Some major accolades, an uplifting vote for love, and a beloved pow wow emcee walks on. This and more over the past two weeks in Indian country.
OSAGE NATION SAYS ‘I DO’: Only a few dozen federally recognized tribes have amended their laws to approve of same-sex tribal marriage, and the Osage Nation became the latest of them to sanction the union, with the measure getting 52 percent of the vote—though only 1,123 out of 15,000 registered Osage voters cast a ballot.
TRUMP ADMIN SAYS ‘I DON’T’: Meanwhile, over in Trumplandia, the Affordable Care Act replacement lay in ruins, leaving open the question of what’s next for Indian health. Trump’s budget of proposed cuts could shortchange Indian country infrastructure. The proposed border wall “would destroy a lot of families,” protesters told Republican Senator John McCain of Arizona. The wall would run through the . Trump’s reinstatement of coal, on the other hand, gave
HOLDING STRONG: Trump’s latest attempt to ban Muslims from Turtle Island’s shores was met with a challenge from non other than the only Native Hawaiian federal judge, Derrick Watson—one of just two federal judges with indigenous heritage out of 1,352 active and semi-retired jurists (the other being Diane Humetewa, Hopi).
HOT AND COLD COAL: Trump’s lifting of the coal ban, meanwhile, had mixed results for tribes. And the Northern Cheyenne Nation sued against it .
A GORSUCH ‘I DO’: The Republicans confirmed Judge Neil Gorsuch as a Supreme Court Justice, a move that many in Indian country applauded. Commentators noted Gorsuch’s deep knowledge of Indian law and the fact that it far outshines that of any other potential candidate.
DAPL AND PIPELINE WOES: With the Dakota Access Pipeline (DAPL) almost up and running with the denial of the latest appeal, and now Keystone XL potentially in the works, pipeline protests are erupting nationwide throughout Indian country, such as against the Atlantic Coast Pipeline. Meanwhile, the Organization of American States’ Inter-American Commission on Human Rights has called the United States to account for the actions that led to permitting construction on the Dakota Access Pipeline to resume despite protests from the American Indian community and a flawed environmental review process. The U.S. didn’t bother to show up for the hearing before the international community. And back in the U.S., many water protectors were left at spiritual loose ends as they tried to adjust to life back home.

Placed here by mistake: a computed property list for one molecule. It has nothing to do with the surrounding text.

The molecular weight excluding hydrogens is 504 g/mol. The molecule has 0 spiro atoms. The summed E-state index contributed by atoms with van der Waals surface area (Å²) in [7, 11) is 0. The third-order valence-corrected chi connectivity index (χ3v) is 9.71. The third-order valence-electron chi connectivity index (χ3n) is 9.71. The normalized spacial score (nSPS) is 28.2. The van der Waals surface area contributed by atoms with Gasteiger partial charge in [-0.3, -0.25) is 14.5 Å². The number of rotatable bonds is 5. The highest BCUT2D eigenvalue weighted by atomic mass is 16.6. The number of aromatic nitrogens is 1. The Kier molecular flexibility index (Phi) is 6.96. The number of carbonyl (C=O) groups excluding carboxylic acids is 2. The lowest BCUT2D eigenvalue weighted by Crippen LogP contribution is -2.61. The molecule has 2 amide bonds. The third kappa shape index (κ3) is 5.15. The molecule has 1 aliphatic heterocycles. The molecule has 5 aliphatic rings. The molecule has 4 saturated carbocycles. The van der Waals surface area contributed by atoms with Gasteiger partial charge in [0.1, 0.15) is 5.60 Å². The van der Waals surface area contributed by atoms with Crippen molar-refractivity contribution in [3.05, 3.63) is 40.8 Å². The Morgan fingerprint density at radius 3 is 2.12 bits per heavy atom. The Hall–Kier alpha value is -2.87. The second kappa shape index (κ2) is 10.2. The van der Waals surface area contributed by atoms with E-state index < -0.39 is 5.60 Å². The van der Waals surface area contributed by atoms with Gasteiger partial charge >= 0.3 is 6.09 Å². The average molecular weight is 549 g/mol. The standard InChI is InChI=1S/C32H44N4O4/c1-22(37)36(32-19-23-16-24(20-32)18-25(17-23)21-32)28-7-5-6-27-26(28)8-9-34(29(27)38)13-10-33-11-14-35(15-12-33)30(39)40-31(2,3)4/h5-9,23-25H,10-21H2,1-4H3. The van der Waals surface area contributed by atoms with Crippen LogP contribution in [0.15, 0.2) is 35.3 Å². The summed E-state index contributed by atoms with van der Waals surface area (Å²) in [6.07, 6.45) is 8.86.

PIPELINE VICTORY: In a pipeline victory of another sort, the Big Pine Paiute Tribe won an important battle in its five-year struggle with the Los Angeles Department of Water and Power (LADWP) to repair a broken water pipeline that had cost the tribe half its irrigation water during a deep drought and caused more than $1.26 million worth of losses during 2015 and 2016. So moving was the case they presented, that one commissioner offered to pay for the repair out of her own pocket.
ACCOLADES WELL DESERVED: Independent journalist and Indian Country Media Network contributor Jenni Monet won Columbia University Graduate School of Journalism’s prestigious Paul Tobenkin Memorial Award for her coverage of the Dakota Access Pipeline standoff near the Standing Rock Sioux Tribe reservation in North Dakota. And ICMN’s own editorial cartoonist, Marty Two Bulls, was an Herblock Prize finalist—among the highest accolades for drawn commentary. He spoke with ICMN’s Vincent Schilling about the line between fine art and commercialism. And outside journalism, federal Indian law expert Robert A. Williams received the Federal Bar Association Indian Law Section’s Lawrence R. Baca Lifetime Achievement Award for Excellence in Federal Indian Law—nominated by his own students.
ON THE BRINK: The Yurok and other tribes are reeling from the most catastrophic fisheries collapse in Klamath River history, with just 11,000 coho salmon returning this year to the river forming the California-Oregon border.
SAD FAREWELL: Renowned and beloved pow wow emcee Hammond Motah, known throughout the U.S. and Canada for his bold sense of humor, knowledge of traditional protocol for multiple tribal nations, and a generosity of spirit, walked on at age 75.